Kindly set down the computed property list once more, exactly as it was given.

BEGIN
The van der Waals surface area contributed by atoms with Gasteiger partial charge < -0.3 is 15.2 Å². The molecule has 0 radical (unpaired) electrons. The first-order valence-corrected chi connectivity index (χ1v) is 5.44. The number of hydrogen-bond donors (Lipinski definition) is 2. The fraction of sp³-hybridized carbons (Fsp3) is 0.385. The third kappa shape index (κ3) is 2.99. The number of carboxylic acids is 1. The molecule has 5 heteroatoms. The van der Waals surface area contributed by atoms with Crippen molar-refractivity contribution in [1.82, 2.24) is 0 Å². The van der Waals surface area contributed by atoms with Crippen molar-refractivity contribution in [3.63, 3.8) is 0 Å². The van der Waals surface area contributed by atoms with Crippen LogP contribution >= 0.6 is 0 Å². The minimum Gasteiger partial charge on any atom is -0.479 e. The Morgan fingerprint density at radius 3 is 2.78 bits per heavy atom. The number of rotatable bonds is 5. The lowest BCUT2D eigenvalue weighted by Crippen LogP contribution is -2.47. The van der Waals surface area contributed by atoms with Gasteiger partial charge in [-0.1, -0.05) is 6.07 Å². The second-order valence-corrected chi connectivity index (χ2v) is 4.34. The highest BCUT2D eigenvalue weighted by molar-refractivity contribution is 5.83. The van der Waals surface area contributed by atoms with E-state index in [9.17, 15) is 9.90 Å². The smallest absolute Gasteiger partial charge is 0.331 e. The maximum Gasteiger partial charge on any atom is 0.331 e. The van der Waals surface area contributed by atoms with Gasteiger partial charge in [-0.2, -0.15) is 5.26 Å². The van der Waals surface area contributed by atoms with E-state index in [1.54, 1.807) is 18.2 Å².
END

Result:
The van der Waals surface area contributed by atoms with Gasteiger partial charge < -0.3 is 15.2 Å². The molecule has 0 radical (unpaired) electrons. The first-order valence-corrected chi connectivity index (χ1v) is 5.44. The number of hydrogen-bond donors (Lipinski definition) is 2. The fraction of sp³-hybridized carbons (Fsp3) is 0.385. The third kappa shape index (κ3) is 2.99. The number of carboxylic acids is 1. The molecule has 5 heteroatoms. The van der Waals surface area contributed by atoms with Crippen molar-refractivity contribution in [1.82, 2.24) is 0 Å². The van der Waals surface area contributed by atoms with Crippen molar-refractivity contribution in [3.63, 3.8) is 0 Å². The van der Waals surface area contributed by atoms with Crippen LogP contribution >= 0.6 is 0 Å². The minimum Gasteiger partial charge on any atom is -0.479 e. The Morgan fingerprint density at radius 3 is 2.78 bits per heavy atom. The number of rotatable bonds is 5. The lowest BCUT2D eigenvalue weighted by Crippen LogP contribution is -2.47. The van der Waals surface area contributed by atoms with Gasteiger partial charge in [-0.1, -0.05) is 6.07 Å². The second-order valence-corrected chi connectivity index (χ2v) is 4.34. The highest BCUT2D eigenvalue weighted by molar-refractivity contribution is 5.83. The van der Waals surface area contributed by atoms with E-state index in [9.17, 15) is 9.90 Å². The smallest absolute Gasteiger partial charge is 0.331 e. The maximum Gasteiger partial charge on any atom is 0.331 e. The van der Waals surface area contributed by atoms with Gasteiger partial charge in [-0.2, -0.15) is 5.26 Å². The van der Waals surface area contributed by atoms with E-state index in [1.54, 1.807) is 18.2 Å².